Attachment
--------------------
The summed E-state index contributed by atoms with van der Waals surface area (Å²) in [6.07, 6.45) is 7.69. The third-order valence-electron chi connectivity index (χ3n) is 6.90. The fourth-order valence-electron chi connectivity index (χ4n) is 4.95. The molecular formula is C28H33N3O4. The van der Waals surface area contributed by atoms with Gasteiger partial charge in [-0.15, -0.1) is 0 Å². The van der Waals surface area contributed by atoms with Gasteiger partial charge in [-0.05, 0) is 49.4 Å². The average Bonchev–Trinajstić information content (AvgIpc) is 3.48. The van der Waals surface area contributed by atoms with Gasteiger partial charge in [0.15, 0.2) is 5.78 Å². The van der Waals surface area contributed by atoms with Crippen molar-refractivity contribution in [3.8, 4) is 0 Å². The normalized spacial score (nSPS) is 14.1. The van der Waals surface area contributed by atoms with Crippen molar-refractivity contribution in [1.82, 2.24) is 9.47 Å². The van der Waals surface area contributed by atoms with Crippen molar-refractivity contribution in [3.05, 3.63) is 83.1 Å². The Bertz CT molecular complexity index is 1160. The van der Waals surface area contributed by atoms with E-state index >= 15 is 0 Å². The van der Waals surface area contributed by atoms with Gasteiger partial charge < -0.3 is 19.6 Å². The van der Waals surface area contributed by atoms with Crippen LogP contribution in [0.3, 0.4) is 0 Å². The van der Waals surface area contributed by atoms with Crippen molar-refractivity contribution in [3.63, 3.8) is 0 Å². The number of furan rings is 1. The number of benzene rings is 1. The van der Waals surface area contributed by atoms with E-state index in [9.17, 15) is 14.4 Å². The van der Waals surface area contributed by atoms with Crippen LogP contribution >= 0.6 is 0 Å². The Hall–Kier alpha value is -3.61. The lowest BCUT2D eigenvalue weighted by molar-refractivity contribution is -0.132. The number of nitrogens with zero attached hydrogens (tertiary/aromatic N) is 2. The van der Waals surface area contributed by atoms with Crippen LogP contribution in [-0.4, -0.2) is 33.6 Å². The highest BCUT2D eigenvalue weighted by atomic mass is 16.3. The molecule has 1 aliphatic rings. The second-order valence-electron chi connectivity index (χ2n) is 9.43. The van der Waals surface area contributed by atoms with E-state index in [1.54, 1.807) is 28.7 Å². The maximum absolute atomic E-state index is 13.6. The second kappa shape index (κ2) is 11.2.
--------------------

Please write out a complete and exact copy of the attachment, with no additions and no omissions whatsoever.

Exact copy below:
The summed E-state index contributed by atoms with van der Waals surface area (Å²) in [6.07, 6.45) is 7.69. The third-order valence-electron chi connectivity index (χ3n) is 6.90. The fourth-order valence-electron chi connectivity index (χ4n) is 4.95. The molecular formula is C28H33N3O4. The van der Waals surface area contributed by atoms with Gasteiger partial charge in [-0.15, -0.1) is 0 Å². The van der Waals surface area contributed by atoms with Gasteiger partial charge in [-0.05, 0) is 49.4 Å². The average Bonchev–Trinajstić information content (AvgIpc) is 3.48. The van der Waals surface area contributed by atoms with Gasteiger partial charge in [0.15, 0.2) is 5.78 Å². The van der Waals surface area contributed by atoms with Crippen molar-refractivity contribution in [3.8, 4) is 0 Å². The normalized spacial score (nSPS) is 14.1. The van der Waals surface area contributed by atoms with Crippen molar-refractivity contribution in [1.82, 2.24) is 9.47 Å². The van der Waals surface area contributed by atoms with Crippen molar-refractivity contribution in [3.05, 3.63) is 83.1 Å². The Bertz CT molecular complexity index is 1160. The van der Waals surface area contributed by atoms with E-state index >= 15 is 0 Å². The van der Waals surface area contributed by atoms with Gasteiger partial charge < -0.3 is 19.6 Å². The van der Waals surface area contributed by atoms with Crippen LogP contribution in [0.3, 0.4) is 0 Å². The van der Waals surface area contributed by atoms with Crippen molar-refractivity contribution in [3.63, 3.8) is 0 Å². The number of furan rings is 1. The number of benzene rings is 1. The van der Waals surface area contributed by atoms with E-state index in [9.17, 15) is 14.4 Å². The van der Waals surface area contributed by atoms with Crippen LogP contribution >= 0.6 is 0 Å². The Hall–Kier alpha value is -3.61. The lowest BCUT2D eigenvalue weighted by molar-refractivity contribution is -0.132. The number of nitrogens with zero attached hydrogens (tertiary/aromatic N) is 2. The van der Waals surface area contributed by atoms with Crippen LogP contribution in [-0.4, -0.2) is 33.6 Å². The highest BCUT2D eigenvalue weighted by atomic mass is 16.3. The molecule has 1 aliphatic rings. The second-order valence-electron chi connectivity index (χ2n) is 9.43. The van der Waals surface area contributed by atoms with E-state index in [1.54, 1.807) is 28.7 Å². The maximum absolute atomic E-state index is 13.6. The second kappa shape index (κ2) is 11.2.